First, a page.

Michael Dorf writes that the opinion in FCC V. AT&T is “a bit too textualist for [his] taste”:
[A] fuller treatment of the subject would have devoted more attention to whether corporations have interests sufficiently like those of natural persons to warrant interpreting “personal privacy” to encompass those corporate interests. I think—given the overall context of the other FOIA exceptions—that the result would not have changed, but I worry that in another case this eschewal of dynamic and purposive statutory interpretation could lead to unwarranted results.
And Dorf isn’t the only one who has complained about the decision’s textualist approach. At The Atlantic, Garrett Epps is rather harsh in his criticism:
There are, of course, different ways of deciding a statutory case like this. A judge could look to the purpose of the statute—encouraging greater transparency—and reason that extending this (at best) ambiguous exception to corporations would work against that. Or the case could turn on the legislative history of the provision–what did members of Congress and committees say when the statute was enacted? Or it could scour caselaw for analogous uses of the terms. AT&T’s brief had argued from federal caselaw and executive branch documents that, it said, supported its interpretation. The FCC had argued that extending “personal privacy” to corporations would require courts to engage in “a balancing of such newly created organizational privacy interests against the interest of the public (including some of the same shareholders and constituents) in disclosure.”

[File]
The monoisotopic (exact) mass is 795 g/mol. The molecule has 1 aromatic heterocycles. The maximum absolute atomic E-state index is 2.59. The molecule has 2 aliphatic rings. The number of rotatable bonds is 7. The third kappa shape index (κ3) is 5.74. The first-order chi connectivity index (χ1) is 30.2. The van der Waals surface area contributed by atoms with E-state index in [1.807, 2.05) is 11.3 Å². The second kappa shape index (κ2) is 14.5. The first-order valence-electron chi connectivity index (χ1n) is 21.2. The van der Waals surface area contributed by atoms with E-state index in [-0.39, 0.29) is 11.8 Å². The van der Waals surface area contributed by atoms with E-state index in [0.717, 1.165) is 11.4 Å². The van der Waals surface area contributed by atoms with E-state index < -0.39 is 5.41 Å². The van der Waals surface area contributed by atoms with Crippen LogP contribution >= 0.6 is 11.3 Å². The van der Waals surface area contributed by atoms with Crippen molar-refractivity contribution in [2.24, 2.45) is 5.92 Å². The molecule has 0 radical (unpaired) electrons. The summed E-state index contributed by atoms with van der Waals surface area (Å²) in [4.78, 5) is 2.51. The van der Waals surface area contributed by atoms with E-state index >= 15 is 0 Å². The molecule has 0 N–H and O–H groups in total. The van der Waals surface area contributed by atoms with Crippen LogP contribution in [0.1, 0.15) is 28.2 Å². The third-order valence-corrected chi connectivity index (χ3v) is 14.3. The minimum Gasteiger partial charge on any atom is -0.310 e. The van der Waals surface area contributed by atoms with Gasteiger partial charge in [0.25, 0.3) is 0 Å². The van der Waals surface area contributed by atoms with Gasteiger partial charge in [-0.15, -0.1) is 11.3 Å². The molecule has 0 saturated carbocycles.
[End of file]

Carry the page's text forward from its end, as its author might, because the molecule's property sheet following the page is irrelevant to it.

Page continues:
But Roberts starts and finishes in the reference section. He is to word meanings what Captain Ahab was to pale whales. Nothing in the opinion addresses any larger question of policy or jurisprudence, or even hints that he knows what the statute is for. For all the opinion shows, the Court could be a Turing machine, analyzing the structure of a cryptogram without reference to its “meaning.”
One question that may follow from these comments is whether an intensive focus on the text (and especially an approach that draws on linguistics) is consistent with interpretive theories other than textualism.
The answer is most definitely yes.
Even if you think that the goal of statutory interpretation is to identify the legislature’s intention or the statute’s purpose, the range of possible interpretations is generally limited by the statute’s language. (I say “generally limited” because of cases like Green v. Bock Laundry Machine Co., where even Justice Scalia endorsed a result that did violence to the text, in order to avoid an interpretation that “produces an absurd, and perhaps unconstitutional, result.”) Thus, Justice Breyer—one of the Supreme Court’s leading non-textualists—writes in his book Active Liberty that courts should look for the statute’s purpose “in difficult cases of interpretation in which language is not clear.” And it was Breyer who wrote the opnion in Muscarello v. United States, with its extensive examination of dictionary definitions, etymologies, and usage in news stories.
So since the statute’s language is always at issue, it’s always important to get the language issues right.
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